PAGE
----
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I would like to model the probability of a point being at a certain place on a 2D grid. The X coordinate of the point varies according to a normal distribution with mean $0$ and standard deviation $\sigma$. The Y coordinate varies according to a normal distribution with the same mean and same standard deviation.

I know that the probability of being a certain distance from $(0, 0)$ is the same in all directions. I would therefore like to "flatten" my 2 distributions into a single distribution where the random variable is the distance from $(0, 0)$. In other words, if I know the distributions of x and y, what is the distribution of $\sqrt{x^2+y^2}$?

Am I right in my intuition that this will also be a normal distribution? (Or, half of a normal distibution, since the distance cannot be below zero). If so, how do I calculate the standard deviation of this distribution? If not, what type of distribution would it be, and what are the pdf and cdf functions of it?

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The distribution you are after is called the Rayleigh distribution function. The pdf is given by $$f_R(r) = \dfrac{r}{\sigma^2} \exp \left(-\dfrac{r^2}{2 \sigma^2} \right) \text{ where } r \geq 0$$

$$F_R(r; \sigma) = \mathbb{P}(R \leq r) = \mathbb{P}(X^2 + Y^2 \leq r^2) = \int_{-r}^{r} \mathbb{P} \left(Y \in \left[ \sqrt{r^2-x^2},\sqrt{r^2-x^2} \right] \right) f_X(x) dx\\ = \int_{-r}^{r} \int_{-\sqrt{r^2-x^2}}^{\sqrt{r^2-x^2}} f_Y(y)f_X(x) dx = \dfrac1{2 \pi \sigma^2} \int_{-r}^{r} \int_{-\sqrt{r^2-x^2}}^{\sqrt{r^2-x^2}} \exp \left( -\left( \dfrac{y^2 + x^2}{2 \sigma^2} \right) \right) dy dx$$ Changing variable from $(x,y) \rightarrow (\rho,\theta)$, we get that $$F_R(r; \sigma) = \dfrac1{2 \pi \sigma^2} \int_{\rho=0}^{r} \int_{\theta=0}^{2 \pi} \exp \left( - \dfrac{\rho^2}{2 \sigma^2} \right) \rho d \rho d \theta\\ =\dfrac1{\sigma^2} \int_{\rho=0}^{r} \rho \exp \left(- \dfrac{\rho^2}{2 \sigma^2} \right) d \rho \\ = -\left. \exp \left( - \dfrac{\rho^2}{2 \sigma^2}\right) \right \rvert_{\rho=0}^{\rho=r} \\ = 1 - \exp \left( - \dfrac{r^2}{2 \sigma^2} \right)$$ $$f_R(r) = \dfrac{d F_R(r)}{dr} = \dfrac{r}{\sigma^2} \exp \left( - \dfrac{r^2}{2 \sigma^2}\right)$$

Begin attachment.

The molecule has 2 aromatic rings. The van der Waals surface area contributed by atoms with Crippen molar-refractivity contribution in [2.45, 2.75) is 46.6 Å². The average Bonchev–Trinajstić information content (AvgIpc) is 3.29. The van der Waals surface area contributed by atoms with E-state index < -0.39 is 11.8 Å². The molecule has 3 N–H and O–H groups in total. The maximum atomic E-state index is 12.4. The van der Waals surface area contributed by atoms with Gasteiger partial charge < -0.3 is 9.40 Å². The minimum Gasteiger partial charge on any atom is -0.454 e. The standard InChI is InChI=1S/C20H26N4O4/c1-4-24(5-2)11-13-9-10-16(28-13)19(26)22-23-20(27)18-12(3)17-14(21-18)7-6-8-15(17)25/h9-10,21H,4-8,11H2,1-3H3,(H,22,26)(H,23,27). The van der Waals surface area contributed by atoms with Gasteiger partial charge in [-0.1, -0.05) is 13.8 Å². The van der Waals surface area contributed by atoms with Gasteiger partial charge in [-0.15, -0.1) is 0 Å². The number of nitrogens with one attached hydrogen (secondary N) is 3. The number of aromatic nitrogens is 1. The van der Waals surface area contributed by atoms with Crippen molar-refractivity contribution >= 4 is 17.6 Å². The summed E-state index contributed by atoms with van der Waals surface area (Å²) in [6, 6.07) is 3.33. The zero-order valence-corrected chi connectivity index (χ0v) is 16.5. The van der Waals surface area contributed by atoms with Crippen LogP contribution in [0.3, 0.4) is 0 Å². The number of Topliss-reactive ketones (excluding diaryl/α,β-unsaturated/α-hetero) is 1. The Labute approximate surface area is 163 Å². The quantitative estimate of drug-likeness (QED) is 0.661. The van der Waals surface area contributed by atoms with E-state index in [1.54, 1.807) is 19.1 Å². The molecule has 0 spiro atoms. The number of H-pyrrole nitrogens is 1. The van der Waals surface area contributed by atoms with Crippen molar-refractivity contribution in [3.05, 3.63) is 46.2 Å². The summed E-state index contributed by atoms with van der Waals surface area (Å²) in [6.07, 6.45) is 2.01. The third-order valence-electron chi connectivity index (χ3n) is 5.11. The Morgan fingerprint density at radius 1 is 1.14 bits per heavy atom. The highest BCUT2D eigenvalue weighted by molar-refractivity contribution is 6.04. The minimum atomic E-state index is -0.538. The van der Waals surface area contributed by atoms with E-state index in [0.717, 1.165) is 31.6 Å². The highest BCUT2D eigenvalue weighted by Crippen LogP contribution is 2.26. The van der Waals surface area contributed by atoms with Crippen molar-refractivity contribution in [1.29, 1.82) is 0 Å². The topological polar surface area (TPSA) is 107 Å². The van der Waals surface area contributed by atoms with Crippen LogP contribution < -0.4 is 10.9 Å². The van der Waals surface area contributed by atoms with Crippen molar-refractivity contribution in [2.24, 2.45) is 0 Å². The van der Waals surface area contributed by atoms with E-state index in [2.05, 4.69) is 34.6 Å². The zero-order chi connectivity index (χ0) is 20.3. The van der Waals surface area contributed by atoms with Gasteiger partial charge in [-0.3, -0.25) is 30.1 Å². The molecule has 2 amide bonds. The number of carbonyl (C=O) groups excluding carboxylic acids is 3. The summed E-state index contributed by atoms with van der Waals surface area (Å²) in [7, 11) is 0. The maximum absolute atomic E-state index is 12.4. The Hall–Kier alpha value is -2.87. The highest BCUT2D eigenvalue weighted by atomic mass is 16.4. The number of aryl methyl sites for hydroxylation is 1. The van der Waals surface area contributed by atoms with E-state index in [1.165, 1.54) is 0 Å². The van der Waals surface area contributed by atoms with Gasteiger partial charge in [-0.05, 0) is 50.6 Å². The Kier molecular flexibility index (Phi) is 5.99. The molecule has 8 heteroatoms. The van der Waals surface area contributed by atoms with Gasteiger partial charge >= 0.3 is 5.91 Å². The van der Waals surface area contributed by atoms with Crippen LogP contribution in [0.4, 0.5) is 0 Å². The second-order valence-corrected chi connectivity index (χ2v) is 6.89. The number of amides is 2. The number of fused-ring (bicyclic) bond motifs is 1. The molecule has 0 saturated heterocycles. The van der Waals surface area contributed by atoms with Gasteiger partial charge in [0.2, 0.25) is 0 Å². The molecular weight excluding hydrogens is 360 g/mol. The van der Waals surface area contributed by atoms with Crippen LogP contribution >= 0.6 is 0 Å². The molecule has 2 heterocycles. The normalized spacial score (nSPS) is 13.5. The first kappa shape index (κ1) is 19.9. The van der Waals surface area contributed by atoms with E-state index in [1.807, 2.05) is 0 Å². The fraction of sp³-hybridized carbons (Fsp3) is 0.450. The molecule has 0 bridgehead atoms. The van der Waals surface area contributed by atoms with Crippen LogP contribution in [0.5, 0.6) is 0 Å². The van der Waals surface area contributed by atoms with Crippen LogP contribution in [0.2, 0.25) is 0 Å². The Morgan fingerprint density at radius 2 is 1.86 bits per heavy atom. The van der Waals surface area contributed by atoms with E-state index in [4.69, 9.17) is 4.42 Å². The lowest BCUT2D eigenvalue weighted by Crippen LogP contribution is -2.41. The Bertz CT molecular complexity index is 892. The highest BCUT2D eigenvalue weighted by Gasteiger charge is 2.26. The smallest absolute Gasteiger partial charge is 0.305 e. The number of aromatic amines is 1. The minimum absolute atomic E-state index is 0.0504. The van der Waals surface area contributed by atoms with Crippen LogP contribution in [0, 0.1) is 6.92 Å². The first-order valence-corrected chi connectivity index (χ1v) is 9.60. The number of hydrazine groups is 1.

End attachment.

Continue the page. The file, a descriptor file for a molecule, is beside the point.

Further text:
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... which can be regarded as a particular case (dimension=2) of the Chi distribution. en.wikipedia.org/wiki/Chi_distribution –  leonbloy Jun 3 '12 at 1:17
    
@leonbloy True. –  user17762 Jun 3 '12 at 1:19
    
So, just to confirm, the $\sigma$ in your Rayleigh pdf function is the same variable as the $\sigma$ that represents the standard deviation of the initial normal distributions, right? –  Ord Jun 3 '12 at 15:24
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